You are all correct that these are not downdraft stoves. But you are incorrect that they are not gassifiers, and that they are some kind of urban legend. Whether the technology is best put to use for backpacking is another question.
Technically the Bushbuddy and its kin are inverted-downdraft-gassifiers. Gassification happens when you force air downward through a hopper toward a burn chamber. When the combustible material gets close to the combustion, it begins to smolder, i.e. gassify. What the forced air does is force this smoke downward and through the hot coals.
for a demonstration of how it works in a home heater.
Since this smoldering uses up the available oxygen as CO and H2 (et al.) are produced, more 0^2 must be introduced in order for the gases ignite. The ignition of these gases is secondary combustion.
That is what we are seeing as the flames exit the top holes of the Bushbuddy. Plug those upper holes and you would have a smudge pot. Contrary to what appears to be the popular wisdom, it is not the preheating of the secondary air that is most important (though it is not insignificant); it is the draft of fresh oxygen.
Inverted down-draft gassifiers are also known as top-lit-updraft-gassifiers, and have quite a following among third-world development workers, with improvements in efficiency over an open fire by three to four times. See the discussions at http://www.repp.org/discussiongroups/resources/stoves/
These tinkerers are not just interested in efficiency, but in smoke and the other dangerous chemicals given off by non-complete combustion (ever gotten a headache from wood smoke? That's carbon-monoxide poisoning.)
see also http://www.woodgas.com/
Another thing that is missed is that true "top-lit-updraft-gassifiers" must be lit from the top, like Garlington describes. The Bushbuddy can be a pure t-lud stove if it is treated like one, but it is typically a kind of hybrid which works on the same principles. If anyone fiddles around, they will find that the _cleanest_ burn overall will result from starting the fire with some alcohol soaked pieces of wood on top.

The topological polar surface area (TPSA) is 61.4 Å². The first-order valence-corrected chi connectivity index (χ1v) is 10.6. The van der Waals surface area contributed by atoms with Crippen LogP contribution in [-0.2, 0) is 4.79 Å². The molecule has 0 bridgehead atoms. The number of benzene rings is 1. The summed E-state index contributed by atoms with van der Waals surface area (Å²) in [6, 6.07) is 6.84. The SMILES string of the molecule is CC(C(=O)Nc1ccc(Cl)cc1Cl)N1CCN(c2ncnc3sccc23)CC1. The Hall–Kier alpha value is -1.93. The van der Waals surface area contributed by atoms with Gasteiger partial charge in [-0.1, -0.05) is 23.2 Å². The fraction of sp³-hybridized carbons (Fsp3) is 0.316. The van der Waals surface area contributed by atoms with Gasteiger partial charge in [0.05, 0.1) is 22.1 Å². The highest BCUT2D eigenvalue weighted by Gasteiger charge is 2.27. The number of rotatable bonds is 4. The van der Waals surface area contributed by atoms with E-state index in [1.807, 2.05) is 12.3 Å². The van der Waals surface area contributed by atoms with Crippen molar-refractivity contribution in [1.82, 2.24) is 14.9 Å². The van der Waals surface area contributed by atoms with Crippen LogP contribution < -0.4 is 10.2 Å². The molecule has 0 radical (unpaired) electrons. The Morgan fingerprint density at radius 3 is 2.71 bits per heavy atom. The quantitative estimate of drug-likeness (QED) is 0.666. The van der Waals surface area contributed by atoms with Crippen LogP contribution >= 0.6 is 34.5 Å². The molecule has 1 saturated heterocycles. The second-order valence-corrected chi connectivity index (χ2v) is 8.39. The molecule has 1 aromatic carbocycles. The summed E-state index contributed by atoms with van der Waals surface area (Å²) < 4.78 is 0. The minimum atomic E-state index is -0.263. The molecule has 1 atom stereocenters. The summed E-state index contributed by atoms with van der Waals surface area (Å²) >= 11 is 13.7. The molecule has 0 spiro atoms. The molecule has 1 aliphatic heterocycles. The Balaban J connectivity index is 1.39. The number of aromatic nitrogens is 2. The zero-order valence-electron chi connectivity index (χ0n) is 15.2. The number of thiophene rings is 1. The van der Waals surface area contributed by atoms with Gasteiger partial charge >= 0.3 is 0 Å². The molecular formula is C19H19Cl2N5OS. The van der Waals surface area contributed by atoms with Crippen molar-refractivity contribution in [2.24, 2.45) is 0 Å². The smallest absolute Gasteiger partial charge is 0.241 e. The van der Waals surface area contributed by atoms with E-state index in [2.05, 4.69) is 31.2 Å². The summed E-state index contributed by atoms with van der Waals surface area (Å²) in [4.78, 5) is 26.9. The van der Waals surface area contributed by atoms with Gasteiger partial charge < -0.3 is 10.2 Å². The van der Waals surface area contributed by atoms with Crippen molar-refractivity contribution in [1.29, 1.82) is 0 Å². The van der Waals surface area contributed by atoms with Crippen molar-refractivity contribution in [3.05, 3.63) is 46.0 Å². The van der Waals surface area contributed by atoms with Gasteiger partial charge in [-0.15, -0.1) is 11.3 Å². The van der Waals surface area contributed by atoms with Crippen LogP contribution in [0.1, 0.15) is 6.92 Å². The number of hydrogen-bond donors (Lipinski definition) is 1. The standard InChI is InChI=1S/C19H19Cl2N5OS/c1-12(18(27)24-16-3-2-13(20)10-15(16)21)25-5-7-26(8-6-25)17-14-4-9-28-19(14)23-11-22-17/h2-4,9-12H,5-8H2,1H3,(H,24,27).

Perhaps the most important thing the tlud burners do is regulate primary and secondary air supply; hence regulating primary and secondary combustion. I found the Garlington burner most unsatisfactory. I know now that it is because there was too much primary air feeding the "smolder" stage, and not enough secondary air feeding the "combustion" stage. The Bushbuddy has this carefully regulated---at about four times more secondary air than primary air (measure the intake below the ash pan, which is very hard to see, and compare it to the combined diameter of the upper burn chamber holes). This keeps the smoldering happening at a good enough clip to boil our water, but not so fast as to provide more smoke than the oxygen in the secondary air can combust. Hence the "clean as a candle."
By the way, every kind of wood or biomass fire, even an open one, is a kind of "gassifier," because combustion always happens in two stages: gassification of volatile organic compounds (i.e. smoke), then combustion of these gasses (flames). A well-built teepee fire will be smokeless---but notice how high the flames climb. They climb in search of more oxygen. What all kinds of stoves do is concentrate the heat and regulate oxygen to create more complete combustion and more efficient heat-transfer.
Good technique and patience to create dry wood and find a sheltered spot can make any fire at least efficient enough for backpacking. But who wants to spend that much time (in our precious time in the wilderness, anyway: I like wasting days with fire while at home) fiddling with fire?
And beyond all that, I love my Bushbuddy not because its the best possible solution, but because it is a well-thought, handsomely produced design. If this weren't what caused us to buy stuff in the first place, we'd all be sleeping dry and happy and rich under plastic tarps in dressed in thrift-store synthetics. I do that too, but even in my thriftyness, every once and a while a thing of beauty comes along whose concept and construction are good enough to arrest me.
Andrew "Cheapweight" Wilson